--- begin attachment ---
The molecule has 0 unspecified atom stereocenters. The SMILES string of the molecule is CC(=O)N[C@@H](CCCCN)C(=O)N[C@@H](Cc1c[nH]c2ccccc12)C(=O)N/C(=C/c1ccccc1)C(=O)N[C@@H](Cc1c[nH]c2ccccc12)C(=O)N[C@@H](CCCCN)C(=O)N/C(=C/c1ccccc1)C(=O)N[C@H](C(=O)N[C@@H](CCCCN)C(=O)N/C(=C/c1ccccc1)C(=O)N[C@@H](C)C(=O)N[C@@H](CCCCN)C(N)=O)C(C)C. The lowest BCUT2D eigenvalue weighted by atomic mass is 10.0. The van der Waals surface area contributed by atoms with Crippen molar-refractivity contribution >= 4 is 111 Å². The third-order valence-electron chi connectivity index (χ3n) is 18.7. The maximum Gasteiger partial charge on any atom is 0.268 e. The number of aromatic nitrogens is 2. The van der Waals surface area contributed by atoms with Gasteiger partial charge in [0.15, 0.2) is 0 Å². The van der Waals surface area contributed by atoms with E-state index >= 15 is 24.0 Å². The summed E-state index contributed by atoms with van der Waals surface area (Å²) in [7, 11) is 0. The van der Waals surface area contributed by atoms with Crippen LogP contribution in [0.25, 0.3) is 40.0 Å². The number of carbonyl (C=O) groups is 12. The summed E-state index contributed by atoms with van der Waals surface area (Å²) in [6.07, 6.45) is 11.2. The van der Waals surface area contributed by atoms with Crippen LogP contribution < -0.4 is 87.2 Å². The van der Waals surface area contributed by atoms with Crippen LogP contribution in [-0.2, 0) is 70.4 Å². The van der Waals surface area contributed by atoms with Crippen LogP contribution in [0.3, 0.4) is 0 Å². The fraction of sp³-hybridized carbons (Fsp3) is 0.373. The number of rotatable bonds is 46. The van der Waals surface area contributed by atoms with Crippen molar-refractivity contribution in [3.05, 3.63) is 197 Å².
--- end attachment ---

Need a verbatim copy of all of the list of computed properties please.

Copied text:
The molecule has 0 unspecified atom stereocenters. The SMILES string of the molecule is CC(=O)N[C@@H](CCCCN)C(=O)N[C@@H](Cc1c[nH]c2ccccc12)C(=O)N/C(=C/c1ccccc1)C(=O)N[C@@H](Cc1c[nH]c2ccccc12)C(=O)N[C@@H](CCCCN)C(=O)N/C(=C/c1ccccc1)C(=O)N[C@H](C(=O)N[C@@H](CCCCN)C(=O)N/C(=C/c1ccccc1)C(=O)N[C@@H](C)C(=O)N[C@@H](CCCCN)C(N)=O)C(C)C. The lowest BCUT2D eigenvalue weighted by atomic mass is 10.0. The van der Waals surface area contributed by atoms with Crippen molar-refractivity contribution >= 4 is 111 Å². The third-order valence-electron chi connectivity index (χ3n) is 18.7. The maximum Gasteiger partial charge on any atom is 0.268 e. The number of aromatic nitrogens is 2. The van der Waals surface area contributed by atoms with Gasteiger partial charge in [0.15, 0.2) is 0 Å². The van der Waals surface area contributed by atoms with E-state index >= 15 is 24.0 Å². The summed E-state index contributed by atoms with van der Waals surface area (Å²) in [7, 11) is 0. The van der Waals surface area contributed by atoms with Crippen LogP contribution in [0.25, 0.3) is 40.0 Å². The number of carbonyl (C=O) groups is 12. The summed E-state index contributed by atoms with van der Waals surface area (Å²) in [6.07, 6.45) is 11.2. The van der Waals surface area contributed by atoms with Crippen LogP contribution < -0.4 is 87.2 Å². The van der Waals surface area contributed by atoms with Crippen LogP contribution in [-0.2, 0) is 70.4 Å². The van der Waals surface area contributed by atoms with Crippen LogP contribution in [0.3, 0.4) is 0 Å². The fraction of sp³-hybridized carbons (Fsp3) is 0.373. The number of rotatable bonds is 46. The van der Waals surface area contributed by atoms with Crippen molar-refractivity contribution in [3.05, 3.63) is 197 Å².